Dog owner apparently gives phony name and number. Help us identify him.
What is worse – the underlying act or the coverup? A few days ago, we received a request for help from Eames Bennett, a Ph.D. Candidate at Texas A&M University. Recently, Eames was riding his bike home in College Station, Texas. At the same time, a family was walking their unleashed dogs next to a street. When one of the dogs spotted Eames, it bolted at him, causing Eames to veer and slam on his brakes. Despite his best efforts, Eames and the dog collided. Fortunately, neither Eames nor the dog were seriously hurt, but Eames suffered nearly $500 in property damage.
Once Eames collected himself, he approached the dog’s owners and told them that they would need to pay for the damage. Eames asked for the man’s name and phone number. At first, the man refused to disclose his name or number, but relented once Eames threatened to call the police. The man gave his name as “Jack” or “Zack” Burton with a phone number of 979-853-4172. Later, Eames attempted to call the number, only to discover it was out of service. Additionally, Bike Law was unable to locate a Jack Burton or Zack Burton in the Bryan/College Station area. This led us to the conclusion that the guy involved is not named J/Zack Burton, and supplied a fake number.
Luckily, Eames had recorded the whole situation with his Cycliq cameras.
We are now asking for your help to identify this man. He caused a dangerous situation to exist and then provided false information to evade responsibility. Eames would like to fix the damage to his bike, which isn’t so easy on a grad student’s budget. The footage even caught a shot of the tattoo on the dog owner’s left leg that may help identify him.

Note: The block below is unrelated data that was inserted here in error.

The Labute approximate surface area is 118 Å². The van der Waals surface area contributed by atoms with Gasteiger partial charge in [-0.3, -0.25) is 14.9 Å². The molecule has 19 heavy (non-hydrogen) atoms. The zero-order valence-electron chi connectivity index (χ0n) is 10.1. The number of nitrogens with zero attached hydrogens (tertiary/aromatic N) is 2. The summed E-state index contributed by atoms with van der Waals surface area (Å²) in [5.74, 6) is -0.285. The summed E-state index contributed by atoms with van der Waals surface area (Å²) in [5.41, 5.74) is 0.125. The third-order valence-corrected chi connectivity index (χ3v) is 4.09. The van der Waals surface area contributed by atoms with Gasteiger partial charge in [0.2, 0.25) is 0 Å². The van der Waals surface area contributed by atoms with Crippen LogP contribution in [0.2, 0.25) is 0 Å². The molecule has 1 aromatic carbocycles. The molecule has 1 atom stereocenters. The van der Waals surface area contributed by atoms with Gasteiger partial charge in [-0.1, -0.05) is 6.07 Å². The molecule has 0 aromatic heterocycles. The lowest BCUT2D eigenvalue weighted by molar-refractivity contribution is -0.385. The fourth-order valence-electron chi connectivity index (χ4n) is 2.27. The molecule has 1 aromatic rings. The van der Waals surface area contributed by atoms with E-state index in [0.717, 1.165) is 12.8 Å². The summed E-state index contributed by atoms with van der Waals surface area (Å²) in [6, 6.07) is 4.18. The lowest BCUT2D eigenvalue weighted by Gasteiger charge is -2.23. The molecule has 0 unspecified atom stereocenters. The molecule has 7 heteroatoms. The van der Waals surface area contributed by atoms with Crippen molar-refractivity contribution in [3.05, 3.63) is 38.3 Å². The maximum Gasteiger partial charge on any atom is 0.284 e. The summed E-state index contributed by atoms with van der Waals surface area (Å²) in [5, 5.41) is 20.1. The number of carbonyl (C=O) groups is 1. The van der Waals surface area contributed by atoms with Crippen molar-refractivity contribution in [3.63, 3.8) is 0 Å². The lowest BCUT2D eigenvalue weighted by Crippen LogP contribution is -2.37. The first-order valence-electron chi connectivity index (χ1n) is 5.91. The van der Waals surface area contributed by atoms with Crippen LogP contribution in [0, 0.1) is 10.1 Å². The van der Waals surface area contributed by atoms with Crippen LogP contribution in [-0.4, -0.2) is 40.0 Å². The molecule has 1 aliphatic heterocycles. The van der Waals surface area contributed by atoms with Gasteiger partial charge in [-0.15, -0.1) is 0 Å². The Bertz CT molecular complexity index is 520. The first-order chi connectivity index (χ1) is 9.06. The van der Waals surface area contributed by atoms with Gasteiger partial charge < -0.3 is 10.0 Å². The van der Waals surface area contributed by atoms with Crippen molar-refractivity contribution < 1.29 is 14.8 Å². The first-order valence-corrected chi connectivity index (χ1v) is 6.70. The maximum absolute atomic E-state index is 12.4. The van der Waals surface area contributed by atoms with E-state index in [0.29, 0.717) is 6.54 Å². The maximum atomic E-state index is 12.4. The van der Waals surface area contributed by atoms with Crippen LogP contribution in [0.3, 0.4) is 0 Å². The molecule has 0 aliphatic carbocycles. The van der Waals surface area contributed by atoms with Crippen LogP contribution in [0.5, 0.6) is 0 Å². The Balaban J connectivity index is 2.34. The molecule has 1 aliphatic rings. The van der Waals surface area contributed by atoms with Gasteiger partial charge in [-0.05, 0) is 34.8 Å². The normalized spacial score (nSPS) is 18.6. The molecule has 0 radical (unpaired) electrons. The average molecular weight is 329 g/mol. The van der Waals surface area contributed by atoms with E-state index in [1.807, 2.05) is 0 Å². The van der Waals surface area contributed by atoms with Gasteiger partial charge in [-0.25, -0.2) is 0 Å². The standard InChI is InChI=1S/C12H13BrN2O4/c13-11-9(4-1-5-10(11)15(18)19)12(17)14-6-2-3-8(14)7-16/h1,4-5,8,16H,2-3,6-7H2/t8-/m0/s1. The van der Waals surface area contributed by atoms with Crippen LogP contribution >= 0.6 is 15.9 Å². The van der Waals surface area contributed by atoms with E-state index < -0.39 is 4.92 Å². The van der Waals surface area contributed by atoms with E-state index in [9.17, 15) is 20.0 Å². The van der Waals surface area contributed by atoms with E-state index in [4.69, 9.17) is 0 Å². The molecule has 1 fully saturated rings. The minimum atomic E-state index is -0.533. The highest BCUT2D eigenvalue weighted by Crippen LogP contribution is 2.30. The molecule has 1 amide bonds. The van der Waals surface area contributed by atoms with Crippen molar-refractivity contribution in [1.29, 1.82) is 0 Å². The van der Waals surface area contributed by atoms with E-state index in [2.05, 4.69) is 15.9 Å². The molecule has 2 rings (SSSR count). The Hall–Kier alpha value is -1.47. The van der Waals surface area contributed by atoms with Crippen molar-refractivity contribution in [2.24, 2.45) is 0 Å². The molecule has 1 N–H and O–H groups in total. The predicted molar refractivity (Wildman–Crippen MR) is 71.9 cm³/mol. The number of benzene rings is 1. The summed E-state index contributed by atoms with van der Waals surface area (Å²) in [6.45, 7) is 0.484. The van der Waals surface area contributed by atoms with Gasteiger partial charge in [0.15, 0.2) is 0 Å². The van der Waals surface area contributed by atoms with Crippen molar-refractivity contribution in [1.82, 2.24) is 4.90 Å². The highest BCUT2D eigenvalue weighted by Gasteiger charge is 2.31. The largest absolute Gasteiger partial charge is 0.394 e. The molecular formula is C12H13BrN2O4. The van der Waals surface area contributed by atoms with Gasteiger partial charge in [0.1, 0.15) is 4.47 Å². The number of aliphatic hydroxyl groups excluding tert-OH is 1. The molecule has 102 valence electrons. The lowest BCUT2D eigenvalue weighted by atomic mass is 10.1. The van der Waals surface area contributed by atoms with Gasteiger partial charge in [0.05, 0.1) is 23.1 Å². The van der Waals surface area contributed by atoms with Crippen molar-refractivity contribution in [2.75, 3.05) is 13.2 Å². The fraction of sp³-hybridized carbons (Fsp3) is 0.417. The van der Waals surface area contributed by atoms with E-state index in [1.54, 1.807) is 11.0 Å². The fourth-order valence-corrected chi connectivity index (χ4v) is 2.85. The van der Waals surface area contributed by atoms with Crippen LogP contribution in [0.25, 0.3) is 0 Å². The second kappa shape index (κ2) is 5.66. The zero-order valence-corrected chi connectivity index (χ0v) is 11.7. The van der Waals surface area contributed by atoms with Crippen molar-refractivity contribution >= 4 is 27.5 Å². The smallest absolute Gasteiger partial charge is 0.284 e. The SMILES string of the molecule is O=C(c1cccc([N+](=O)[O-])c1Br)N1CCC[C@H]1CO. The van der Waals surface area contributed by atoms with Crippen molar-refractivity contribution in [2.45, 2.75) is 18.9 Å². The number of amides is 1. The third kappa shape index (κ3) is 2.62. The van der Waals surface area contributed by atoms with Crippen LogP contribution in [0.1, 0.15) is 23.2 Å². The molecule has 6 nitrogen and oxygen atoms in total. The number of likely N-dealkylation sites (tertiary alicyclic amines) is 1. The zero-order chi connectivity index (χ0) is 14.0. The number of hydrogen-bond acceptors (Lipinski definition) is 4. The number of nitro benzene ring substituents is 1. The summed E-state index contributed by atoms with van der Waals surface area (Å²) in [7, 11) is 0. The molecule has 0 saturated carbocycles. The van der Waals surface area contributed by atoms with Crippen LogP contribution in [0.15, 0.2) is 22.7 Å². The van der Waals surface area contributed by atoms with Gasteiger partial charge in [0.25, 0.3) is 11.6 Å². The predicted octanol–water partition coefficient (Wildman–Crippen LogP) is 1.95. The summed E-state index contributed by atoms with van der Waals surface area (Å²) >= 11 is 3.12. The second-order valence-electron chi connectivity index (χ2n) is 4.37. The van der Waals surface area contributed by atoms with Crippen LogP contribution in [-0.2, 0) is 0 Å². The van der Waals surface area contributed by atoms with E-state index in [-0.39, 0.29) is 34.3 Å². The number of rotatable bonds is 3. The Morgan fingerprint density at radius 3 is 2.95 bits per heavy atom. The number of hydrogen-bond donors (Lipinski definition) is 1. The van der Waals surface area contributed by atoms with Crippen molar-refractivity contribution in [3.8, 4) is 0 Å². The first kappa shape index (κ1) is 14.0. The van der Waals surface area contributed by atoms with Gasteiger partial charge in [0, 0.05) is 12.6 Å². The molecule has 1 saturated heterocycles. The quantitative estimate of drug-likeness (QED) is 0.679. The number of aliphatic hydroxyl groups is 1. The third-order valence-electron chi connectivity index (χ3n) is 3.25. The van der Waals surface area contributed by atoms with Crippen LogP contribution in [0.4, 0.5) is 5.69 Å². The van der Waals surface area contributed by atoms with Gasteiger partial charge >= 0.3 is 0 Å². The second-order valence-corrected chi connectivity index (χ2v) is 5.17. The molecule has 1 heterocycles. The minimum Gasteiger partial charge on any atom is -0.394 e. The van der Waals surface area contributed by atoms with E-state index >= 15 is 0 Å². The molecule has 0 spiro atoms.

For what it’s worth, Eames is a big fan of dogs. At Bike Law, we are also into our canine companions. Yet, we believe in controlling our animals to protect the safety of others. Most importantly, we believe if you’re in the wrong, do what you can to make the situation right.
We have a few takeaways from this situation. First, riding with cameras can make all the difference. Second, encourage people to keep their dogs leashed in public spaces. Third, let’s see how broad our reach on social media is to try and identify this guy. Anonymous or non-anonymous tips should be directed to Charlie@bikelaw.com. Eames thanks you in advance for your help!
If you’ve been in a bike crash and need help from our Texas bicycle accident attorneys, contact us right away.
Having served as the president of the Texas A&M Cycling Team, where he led the team in appearances in the U.S. Collegiate National Championships, Charlie has spent thousands of hours riding his bicycle in Texas.